A question for Jewish people. Do you believe in the Devil?
I mean in the way that Christians do. I know that satan comes from Hebrew and means simply 'adversary'. I also know that devil comes from Greek: diabolos, and means simply 'accuser' or 'slanderer'. I know, also, that the name Lucifer, as used in the Old Testament, is a total misnomer and was probably a reference to an Assyrian king (Tiglath Pilesser the Third). So - do you believe in satan as a supernatural enemy of the Hebrew God? I ask this question with genuine interest.
I'm not Jewish, but have family that is, and from what I know and have always known, Jews don't believe in Hell...so I would think they don't believe in Satan.
http://www.shamash.org/lists/scj-faq/HT … 12-08.html
We do believe in Satan. It also means opposer
We believe in hell too because it's you grave or tomb. It is not a burning fire
But there isn't any mention of hell in the Old Testament: you know, the older Jewish bit. There is only mention of 'sheol' which simply means grave.
The whole concept of Hell comes from the Greek Hades. And I know the New Testament does mention the 'Pit of Tartarus': which was a sub-division of Hades where the storm demons (daimones: another Greek concept) were imprisoned. These demons are also mentioned in the Odyssey which predates the New Testament.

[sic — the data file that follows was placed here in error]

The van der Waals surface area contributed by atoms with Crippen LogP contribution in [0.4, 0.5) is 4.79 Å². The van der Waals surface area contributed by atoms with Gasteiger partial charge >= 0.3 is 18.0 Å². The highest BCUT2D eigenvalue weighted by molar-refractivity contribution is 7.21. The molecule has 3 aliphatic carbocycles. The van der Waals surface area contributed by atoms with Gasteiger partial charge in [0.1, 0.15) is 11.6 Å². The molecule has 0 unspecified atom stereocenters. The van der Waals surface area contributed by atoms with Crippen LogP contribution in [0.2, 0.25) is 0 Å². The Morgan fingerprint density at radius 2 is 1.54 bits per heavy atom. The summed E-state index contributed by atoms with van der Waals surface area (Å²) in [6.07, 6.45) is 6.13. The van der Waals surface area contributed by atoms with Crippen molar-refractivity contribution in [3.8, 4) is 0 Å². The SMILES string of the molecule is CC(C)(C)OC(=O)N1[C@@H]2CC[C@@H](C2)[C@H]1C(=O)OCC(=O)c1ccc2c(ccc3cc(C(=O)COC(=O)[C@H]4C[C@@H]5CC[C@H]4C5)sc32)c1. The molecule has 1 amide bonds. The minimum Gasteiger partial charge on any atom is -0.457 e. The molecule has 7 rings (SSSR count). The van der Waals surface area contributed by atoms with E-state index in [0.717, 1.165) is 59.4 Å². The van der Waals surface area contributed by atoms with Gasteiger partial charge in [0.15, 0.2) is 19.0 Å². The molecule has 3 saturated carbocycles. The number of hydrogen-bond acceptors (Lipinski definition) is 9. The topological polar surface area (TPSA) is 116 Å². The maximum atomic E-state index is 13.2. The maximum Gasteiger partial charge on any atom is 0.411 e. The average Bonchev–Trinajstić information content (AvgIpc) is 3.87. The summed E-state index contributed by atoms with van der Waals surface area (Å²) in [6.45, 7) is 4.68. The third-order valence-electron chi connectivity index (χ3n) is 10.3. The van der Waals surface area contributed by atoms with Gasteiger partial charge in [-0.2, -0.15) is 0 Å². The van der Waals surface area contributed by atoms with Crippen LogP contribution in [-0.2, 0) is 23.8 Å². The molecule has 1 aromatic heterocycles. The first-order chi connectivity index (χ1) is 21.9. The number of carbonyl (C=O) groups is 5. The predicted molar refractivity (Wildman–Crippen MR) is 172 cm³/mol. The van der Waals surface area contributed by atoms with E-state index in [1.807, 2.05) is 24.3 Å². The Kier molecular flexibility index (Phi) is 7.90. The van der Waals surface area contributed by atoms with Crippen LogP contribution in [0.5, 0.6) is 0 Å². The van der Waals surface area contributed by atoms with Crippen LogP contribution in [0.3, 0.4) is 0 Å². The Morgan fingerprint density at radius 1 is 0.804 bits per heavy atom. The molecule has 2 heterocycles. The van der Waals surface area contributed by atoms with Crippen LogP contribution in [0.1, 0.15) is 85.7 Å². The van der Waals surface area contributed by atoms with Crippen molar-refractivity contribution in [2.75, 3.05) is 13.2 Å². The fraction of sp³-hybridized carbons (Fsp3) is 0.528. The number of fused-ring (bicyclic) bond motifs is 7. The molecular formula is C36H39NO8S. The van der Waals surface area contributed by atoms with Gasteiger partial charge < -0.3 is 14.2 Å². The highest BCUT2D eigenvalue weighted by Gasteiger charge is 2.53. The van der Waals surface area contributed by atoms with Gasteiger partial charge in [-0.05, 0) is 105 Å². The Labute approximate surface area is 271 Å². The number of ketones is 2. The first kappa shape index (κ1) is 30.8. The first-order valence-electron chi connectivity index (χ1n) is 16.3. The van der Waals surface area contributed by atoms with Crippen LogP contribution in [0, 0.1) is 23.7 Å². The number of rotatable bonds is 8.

We call Satan HaSatan. Which simply means The Satan. He is very much considered the enemy
Judaism, like all religions thousands of years old, includes many people holding many different beliefs over time. Many people think that religions are monolithic, and that they have one set of beliefs. Actually all religions are composed of different believers with diverse ideas and beliefs.
I would say that the best sense of what the Jewish belief in Satan, the Adversary is, is to be found in the book of Job. Satan is "the adversary" but he is not disobedient to God. He must ask God's permission before tempting a righteous human being, or making him suffer. Nowhere are the beliefs about The Adversary laid out clearly, but this gives us a hint. It is not clear whether the Adversary tempts or punishes those who are not righteous, but it seems so, as the afflictions given Job are seen as punishments usually applied to the unrighteous. And it is not clear if the Adversary can do this to the unrighteous without asking God's permission.